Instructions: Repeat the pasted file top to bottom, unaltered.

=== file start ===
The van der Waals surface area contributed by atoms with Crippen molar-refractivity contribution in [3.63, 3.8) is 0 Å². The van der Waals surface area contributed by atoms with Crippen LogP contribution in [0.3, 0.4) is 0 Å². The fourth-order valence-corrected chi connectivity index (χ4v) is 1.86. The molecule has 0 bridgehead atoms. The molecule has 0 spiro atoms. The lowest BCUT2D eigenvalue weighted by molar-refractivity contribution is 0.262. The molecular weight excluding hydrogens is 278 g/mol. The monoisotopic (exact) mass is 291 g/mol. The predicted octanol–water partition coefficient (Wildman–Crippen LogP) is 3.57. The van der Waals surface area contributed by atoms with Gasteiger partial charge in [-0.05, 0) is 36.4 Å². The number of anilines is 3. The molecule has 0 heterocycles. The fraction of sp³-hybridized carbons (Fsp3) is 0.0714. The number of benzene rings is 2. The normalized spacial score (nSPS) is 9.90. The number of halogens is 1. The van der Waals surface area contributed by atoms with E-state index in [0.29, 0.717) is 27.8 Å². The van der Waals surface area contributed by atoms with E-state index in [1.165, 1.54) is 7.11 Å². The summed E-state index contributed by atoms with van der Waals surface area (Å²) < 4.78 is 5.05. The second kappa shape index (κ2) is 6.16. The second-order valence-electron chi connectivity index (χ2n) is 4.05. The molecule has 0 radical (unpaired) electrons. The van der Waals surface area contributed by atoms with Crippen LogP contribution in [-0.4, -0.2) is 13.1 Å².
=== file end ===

The van der Waals surface area contributed by atoms with Crippen molar-refractivity contribution in [3.63, 3.8) is 0 Å². The van der Waals surface area contributed by atoms with Crippen LogP contribution in [0.3, 0.4) is 0 Å². The fourth-order valence-corrected chi connectivity index (χ4v) is 1.86. The molecule has 0 bridgehead atoms. The molecule has 0 spiro atoms. The lowest BCUT2D eigenvalue weighted by molar-refractivity contribution is 0.262. The molecular weight excluding hydrogens is 278 g/mol. The monoisotopic (exact) mass is 291 g/mol. The predicted octanol–water partition coefficient (Wildman–Crippen LogP) is 3.57. The van der Waals surface area contributed by atoms with Gasteiger partial charge in [-0.05, 0) is 36.4 Å². The number of anilines is 3. The molecule has 0 heterocycles. The fraction of sp³-hybridized carbons (Fsp3) is 0.0714. The number of benzene rings is 2. The normalized spacial score (nSPS) is 9.90. The number of halogens is 1. The van der Waals surface area contributed by atoms with E-state index in [0.29, 0.717) is 27.8 Å². The van der Waals surface area contributed by atoms with E-state index in [1.165, 1.54) is 7.11 Å². The summed E-state index contributed by atoms with van der Waals surface area (Å²) < 4.78 is 5.05. The second kappa shape index (κ2) is 6.16. The second-order valence-electron chi connectivity index (χ2n) is 4.05. The molecule has 0 radical (unpaired) electrons. The van der Waals surface area contributed by atoms with Crippen LogP contribution in [-0.4, -0.2) is 13.1 Å².